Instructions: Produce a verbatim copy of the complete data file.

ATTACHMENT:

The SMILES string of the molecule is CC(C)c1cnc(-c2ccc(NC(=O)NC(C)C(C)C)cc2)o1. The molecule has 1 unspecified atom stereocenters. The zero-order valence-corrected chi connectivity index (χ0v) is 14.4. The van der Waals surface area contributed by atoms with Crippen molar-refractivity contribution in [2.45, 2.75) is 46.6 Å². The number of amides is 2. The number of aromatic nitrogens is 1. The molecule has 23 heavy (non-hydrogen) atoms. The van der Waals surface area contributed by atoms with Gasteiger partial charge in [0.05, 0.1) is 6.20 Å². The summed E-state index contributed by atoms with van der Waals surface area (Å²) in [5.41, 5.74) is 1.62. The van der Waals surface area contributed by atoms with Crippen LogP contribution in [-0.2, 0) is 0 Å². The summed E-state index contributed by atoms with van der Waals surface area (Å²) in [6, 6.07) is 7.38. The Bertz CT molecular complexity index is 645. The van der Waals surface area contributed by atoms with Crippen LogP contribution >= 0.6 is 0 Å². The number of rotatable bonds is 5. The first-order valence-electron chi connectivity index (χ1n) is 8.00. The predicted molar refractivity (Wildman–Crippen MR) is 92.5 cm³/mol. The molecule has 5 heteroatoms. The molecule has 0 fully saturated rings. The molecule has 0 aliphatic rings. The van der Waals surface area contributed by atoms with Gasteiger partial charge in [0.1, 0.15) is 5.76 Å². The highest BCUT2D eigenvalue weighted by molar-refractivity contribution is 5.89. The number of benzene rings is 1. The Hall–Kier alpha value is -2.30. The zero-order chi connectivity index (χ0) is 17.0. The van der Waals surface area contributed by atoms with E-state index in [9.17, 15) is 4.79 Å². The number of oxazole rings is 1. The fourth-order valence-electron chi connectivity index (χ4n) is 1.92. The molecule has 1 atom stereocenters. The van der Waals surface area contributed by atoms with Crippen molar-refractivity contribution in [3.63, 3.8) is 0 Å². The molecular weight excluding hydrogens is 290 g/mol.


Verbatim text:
The SMILES string of the molecule is CC(C)c1cnc(-c2ccc(NC(=O)NC(C)C(C)C)cc2)o1. The molecule has 1 unspecified atom stereocenters. The zero-order valence-corrected chi connectivity index (χ0v) is 14.4. The van der Waals surface area contributed by atoms with Crippen molar-refractivity contribution in [2.45, 2.75) is 46.6 Å². The number of amides is 2. The number of aromatic nitrogens is 1. The molecule has 23 heavy (non-hydrogen) atoms. The van der Waals surface area contributed by atoms with Gasteiger partial charge in [0.05, 0.1) is 6.20 Å². The summed E-state index contributed by atoms with van der Waals surface area (Å²) in [5.41, 5.74) is 1.62. The van der Waals surface area contributed by atoms with Crippen LogP contribution in [-0.2, 0) is 0 Å². The summed E-state index contributed by atoms with van der Waals surface area (Å²) in [6, 6.07) is 7.38. The Bertz CT molecular complexity index is 645. The van der Waals surface area contributed by atoms with Crippen LogP contribution >= 0.6 is 0 Å². The number of rotatable bonds is 5. The first-order valence-electron chi connectivity index (χ1n) is 8.00. The predicted molar refractivity (Wildman–Crippen MR) is 92.5 cm³/mol. The molecule has 5 heteroatoms. The molecule has 0 fully saturated rings. The molecule has 0 aliphatic rings. The van der Waals surface area contributed by atoms with Gasteiger partial charge in [0.1, 0.15) is 5.76 Å². The highest BCUT2D eigenvalue weighted by molar-refractivity contribution is 5.89. The number of benzene rings is 1. The Hall–Kier alpha value is -2.30. The zero-order chi connectivity index (χ0) is 17.0. The van der Waals surface area contributed by atoms with E-state index in [9.17, 15) is 4.79 Å². The number of oxazole rings is 1. The fourth-order valence-electron chi connectivity index (χ4n) is 1.92. The molecule has 1 atom stereocenters. The van der Waals surface area contributed by atoms with Crippen molar-refractivity contribution in [3.63, 3.8) is 0 Å². The molecular weight excluding hydrogens is 290 g/mol.